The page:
Chlamydia complications in women
Chlamydia can spread to your womb, ovaries and/or fallopian tubes and cause pelvic inflammatory disease (PID) — 10-40% of women with chlamydia develop PID. PID can develop suddenly, causing pain and fever, or develop gradually over months or years without any symptoms (silent PID).
Symptoms of PID are similar to chlamydia and include:
PID can cause:
PID is usually treated with a two-week course of antibiotics. Early treatment reduces the risk of complications, such as infertility
If you are pregnant and your chlamydia is left untreated, it can increase the risk of premature birth (before 37 weeks) and low birthweight. Untreated chlamydia can also infect your baby. If your baby is infected, they may develop an eye infection (conjunctivitis) and/or lung infection (pneumonia). If your baby has symptoms of these conditions, your midwife or GP can arrange a chlamydia test for them and they can be treated with antibiotics.
How long can you have chlamydia without knowing?
You can have chlamydia for months or years without knowing as it does not always cause symptoms. Around seven in 10 women with chlamydia do not notice symptoms.
How serious is chlamydia?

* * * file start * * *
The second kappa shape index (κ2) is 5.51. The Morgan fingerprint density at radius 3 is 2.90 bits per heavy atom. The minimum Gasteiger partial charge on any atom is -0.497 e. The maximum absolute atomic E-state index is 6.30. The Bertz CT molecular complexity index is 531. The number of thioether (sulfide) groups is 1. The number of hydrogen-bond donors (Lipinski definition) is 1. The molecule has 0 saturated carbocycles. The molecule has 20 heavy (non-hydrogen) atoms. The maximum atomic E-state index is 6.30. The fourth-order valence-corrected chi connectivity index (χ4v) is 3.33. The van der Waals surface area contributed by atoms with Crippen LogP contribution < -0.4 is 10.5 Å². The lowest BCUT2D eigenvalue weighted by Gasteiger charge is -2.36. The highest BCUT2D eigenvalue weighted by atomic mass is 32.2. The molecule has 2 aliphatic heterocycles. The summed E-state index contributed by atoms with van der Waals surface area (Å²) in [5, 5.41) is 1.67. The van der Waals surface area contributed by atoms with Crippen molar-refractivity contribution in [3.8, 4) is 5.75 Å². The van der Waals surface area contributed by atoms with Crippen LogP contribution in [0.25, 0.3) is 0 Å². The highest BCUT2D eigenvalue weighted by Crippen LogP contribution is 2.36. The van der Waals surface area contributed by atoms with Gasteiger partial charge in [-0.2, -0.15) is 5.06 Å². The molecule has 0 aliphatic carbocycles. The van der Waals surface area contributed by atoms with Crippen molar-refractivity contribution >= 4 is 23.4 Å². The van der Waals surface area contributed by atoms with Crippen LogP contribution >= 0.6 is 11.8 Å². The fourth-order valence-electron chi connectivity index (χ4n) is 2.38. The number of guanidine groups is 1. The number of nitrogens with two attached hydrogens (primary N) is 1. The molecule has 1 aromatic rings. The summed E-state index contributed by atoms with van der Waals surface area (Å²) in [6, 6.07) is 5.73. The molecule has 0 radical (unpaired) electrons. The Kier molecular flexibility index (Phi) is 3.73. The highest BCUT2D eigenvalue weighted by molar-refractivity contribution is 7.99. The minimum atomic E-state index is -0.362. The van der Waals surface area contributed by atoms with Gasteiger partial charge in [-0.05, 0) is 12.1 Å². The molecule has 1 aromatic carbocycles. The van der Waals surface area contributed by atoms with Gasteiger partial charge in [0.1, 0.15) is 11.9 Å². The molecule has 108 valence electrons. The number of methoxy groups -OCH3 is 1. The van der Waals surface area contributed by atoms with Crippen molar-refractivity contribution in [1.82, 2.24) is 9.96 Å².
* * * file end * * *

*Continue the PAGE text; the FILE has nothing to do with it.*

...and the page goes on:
Although chlamydia often causes no or mild symptoms, if it is left untreated, it can lead to serious complications, such as infertility.
Can chlamydia go away on its own?
Chlamydia does not usually go away on its own. Your symptoms may go away but if you have not had treatment, you will still carry the infection and can pass it onto your sexual partner.
Does chlamydia mean your partner cheated?
Chlamydia can stay in your body for months or years without causing any symptoms. During this time, you can still pass on the infection. If your partner has chlamydia, it doesn’t therefore necessarily mean that they have had sex with someone else recently.
Does chlamydia have a smell?
Chlamydia can sometimes cause discharge from the affected area eg the anus, vagina or end of the penis. This discharge can have a strong smell.